SELECTING: RANKING – WORTH IT?

SELECTING: RANKINGS – WORTH IT?

Thus far, our series on Selecting a Program has addressed these topics:

Selecting a Program

RANKING OF ARCHITECTURE PROGRAMS

One resource we did not discuss in the last essay on Resources was Rankings.  Many individuals and institutions will promote rankings as a means to determine how best to select an architecture program.  But I would caution you on using rankings as a major resource for selecting a program.

While rankings are a popular method of assistance in selecting an architecture program, be careful. Do you know what criteria the book or magazine article uses when ranking programs? Are the criteria used important to you? You should use your own set of highly subjective criteria when determining which program is best for you. Consider that none of the associations involved with architectural education attempt or advocate the rating of architecture programs, beyond their term of accreditation. Qualities that make a school good for one student may not work that way for another. You should consider a variety of factors in making your choice among schools.

Although few would argue that certain programs, particularly those at the Ivy League schools, are excellent, the fact is that if a degree program is accredited by the NAAB it is valid for you to consider.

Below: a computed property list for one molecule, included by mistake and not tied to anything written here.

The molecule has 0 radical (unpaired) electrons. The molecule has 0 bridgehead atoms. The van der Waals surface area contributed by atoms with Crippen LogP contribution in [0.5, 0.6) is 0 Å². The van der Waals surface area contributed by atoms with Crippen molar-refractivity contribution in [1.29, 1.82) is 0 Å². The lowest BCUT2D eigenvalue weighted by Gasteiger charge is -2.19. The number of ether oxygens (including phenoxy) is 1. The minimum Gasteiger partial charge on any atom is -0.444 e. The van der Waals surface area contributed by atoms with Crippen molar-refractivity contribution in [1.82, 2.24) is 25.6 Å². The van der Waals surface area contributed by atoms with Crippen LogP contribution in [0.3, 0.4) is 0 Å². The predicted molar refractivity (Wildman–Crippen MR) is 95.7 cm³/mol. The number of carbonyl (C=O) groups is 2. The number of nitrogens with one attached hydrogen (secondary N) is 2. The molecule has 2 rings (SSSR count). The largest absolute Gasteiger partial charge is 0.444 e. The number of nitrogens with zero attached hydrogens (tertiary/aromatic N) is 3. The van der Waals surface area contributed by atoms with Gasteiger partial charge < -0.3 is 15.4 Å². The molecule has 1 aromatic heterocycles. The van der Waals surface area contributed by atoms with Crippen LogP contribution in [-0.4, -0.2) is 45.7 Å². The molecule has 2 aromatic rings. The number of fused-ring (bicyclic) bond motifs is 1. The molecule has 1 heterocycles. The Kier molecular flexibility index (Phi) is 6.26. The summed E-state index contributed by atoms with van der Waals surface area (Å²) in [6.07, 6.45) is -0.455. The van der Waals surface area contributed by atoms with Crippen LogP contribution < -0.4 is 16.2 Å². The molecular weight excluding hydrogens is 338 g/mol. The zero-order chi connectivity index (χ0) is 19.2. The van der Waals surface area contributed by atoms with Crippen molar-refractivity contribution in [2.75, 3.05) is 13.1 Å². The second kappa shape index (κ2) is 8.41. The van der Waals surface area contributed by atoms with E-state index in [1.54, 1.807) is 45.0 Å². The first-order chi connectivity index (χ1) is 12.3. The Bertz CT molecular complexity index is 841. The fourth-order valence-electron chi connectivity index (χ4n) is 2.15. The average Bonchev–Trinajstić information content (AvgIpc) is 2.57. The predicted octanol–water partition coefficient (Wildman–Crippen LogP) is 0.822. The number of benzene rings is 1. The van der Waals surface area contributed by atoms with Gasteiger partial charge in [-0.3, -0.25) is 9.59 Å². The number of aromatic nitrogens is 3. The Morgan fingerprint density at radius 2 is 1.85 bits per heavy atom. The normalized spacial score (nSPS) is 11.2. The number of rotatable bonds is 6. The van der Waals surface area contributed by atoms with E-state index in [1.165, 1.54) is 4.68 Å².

One ranking, America’s Best Architecture & Design Schools, released by DesignIntelligence, attempts to assess the best architecture schools each year by asking practitioners to comment on how recent graduates from different schools fare in the marketplace. The report provides valuable information but also urges critical evaluation of the research results.

For the report, the professional practice survey posed participants the question, “In your firm’s hiring experience in the past five years, which schools are best preparing students for a future in the profession and designing a sustainable future?” Thus, if you wish to base your decision on the above question, you may wish to pay attention to these rankings, but we would argue that your selection criteria will want to much broader.

Another ranking is Best Colleges for Architecture that we found thru a simple web search.  Their ranking is based on rigorous analysis of academic, admissions, financial, and student life data from the U.S. Department of Education along with millions of reviews from students and alumni.

As stated on their website, the factors considered include the Overall NICHE Grade, Architecture Student SAT/ACT Scores, Percent Majoring in Architecture, Architecture Program Demand, Percent of U.S. Architecture Graduates, Architecture Student Surveys, and Architecture Test Scores Compared to Schools.  As with the rankings by DI, do you fully understand the factors used in these rankings.  Probably not.  As such, I would NOT put too much consideration into this ranking.

Instead of relying on rankings, rely on your own criteria to develop your own ranking.  In future essays, we will discuss criteria to consider for your decision.

 

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